What is the first thing that Eddie Murphy should do when he gets on stage to do a stand-up comedy routine? If you said "give a hearty 'thank-you' to the African tribes who originated the concept of The Dozens hundreds of years ago," well, your name is probably author and educator Elizabeth Evans! It's all right here in the press release of the day—and your mother is portly!
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A Comedy Debt to African Tribes?
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On the streets of Brooklyn, Harlem, Watts and Compton, they called it "the dozens."
It was the tradition of hanging out with your friends and hitting them not with punches, but punch lines. Kids would gather and hurl insults, tell "your mama" jokes and compete to see who could be the funniest. It was the basis for some of the earliest comedy routines of Eddie Murphy, who is slated to receive the first Comedy Icon Award at the inaugural Comedy Awards to be broadcast April 10 simultaneously on Comedy Central, Spike TV, VH1, CMT, TV Land, Logo and Nick At Nite.
Elizabeth Evans, an educator with a Master's Degree and a lifelong interest in African history, believes that one of the first thank-yous that Murphy issues at the show should be to the African tribes who originated the concept of The Dozens hundreds of years ago.
"Yo momma is so fat she got in a monster truck and made it a lowrider!"
Okay, maybe she isn't that fat, but according to Evans, author of Sanakhou (www.authorelizabethevans.com ), when you're playing the dozens, it doesn't matter.
"African tribes dating from the 13th century had a strong tradition of using oral communication to pass down their histories, their ancestries and, yes, even their humor," she added. "The tradition was a particular boon to those tribe members who were not great warriors or physical specimens, because their verbal skills afforded them respect among tribe members that they wouldn't have otherwise earned."
According to Evans, "the dozens" is a game that has its origins in African-American slavery. The game originates from the devaluing and bargaining off of deformed or defective slaves in auction houses. This element of the African-American oral tradition in which two competitors, usually males, go head-to-head in a competition typically features good-natured insults. They take turns "cracking," "snapping," "ribbing" or insulting one another, their adversary's mother or other family member until one of them has no comeback. This is called playing the dozens or doin' the dozens, and sometimes dirty dozens. The dozens is a contest of personal power-of wit, self-control, verbal ability, mental agility and mental toughness. Each putdown, each "snap," ups the ante. Defeat can be humiliating, but a skilled contender, win or lose, may gain respect. The dozens is one of the contributing elements in the development of hip hop, especially the practice of "battling."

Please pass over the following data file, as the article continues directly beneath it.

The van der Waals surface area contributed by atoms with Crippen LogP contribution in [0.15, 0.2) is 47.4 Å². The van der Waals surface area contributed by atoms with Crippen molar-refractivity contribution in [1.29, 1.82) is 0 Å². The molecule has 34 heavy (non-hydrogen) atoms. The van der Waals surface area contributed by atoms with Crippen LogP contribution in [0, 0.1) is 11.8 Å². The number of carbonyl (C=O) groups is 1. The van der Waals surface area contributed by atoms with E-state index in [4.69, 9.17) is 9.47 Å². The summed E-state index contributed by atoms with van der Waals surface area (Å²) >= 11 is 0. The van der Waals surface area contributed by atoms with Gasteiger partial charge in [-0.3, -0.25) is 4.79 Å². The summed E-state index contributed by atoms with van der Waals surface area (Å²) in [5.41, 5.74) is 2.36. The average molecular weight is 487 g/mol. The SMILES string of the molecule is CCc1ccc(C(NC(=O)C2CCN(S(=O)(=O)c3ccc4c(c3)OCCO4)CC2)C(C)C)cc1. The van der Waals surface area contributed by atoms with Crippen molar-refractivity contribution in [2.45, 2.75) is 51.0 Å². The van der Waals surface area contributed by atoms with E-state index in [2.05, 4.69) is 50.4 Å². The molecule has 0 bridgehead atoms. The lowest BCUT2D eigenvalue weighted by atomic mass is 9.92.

The dozens can be a harmless game, or, if tempers flare, a prelude to violence. While the competition, on its face, is usually light-hearted, smiles sometimes mask real tensions. But in its purest form, the dozens is part of an African-American custom of verbal sparring, of woofin' and signifyin', intended to defuse conflict nonviolently, descended from an oral tradition rooted in traditional West African cultures.
"I have no doubt that Murphy should be thanking his African ancestors as he accepts that award, because without their traditions, it's possible he might never have realized at such a young age that he could have a career as an entertainer," Evans said.
Academic-style writing about mama jokes really is the worst.
[Photo via Getty]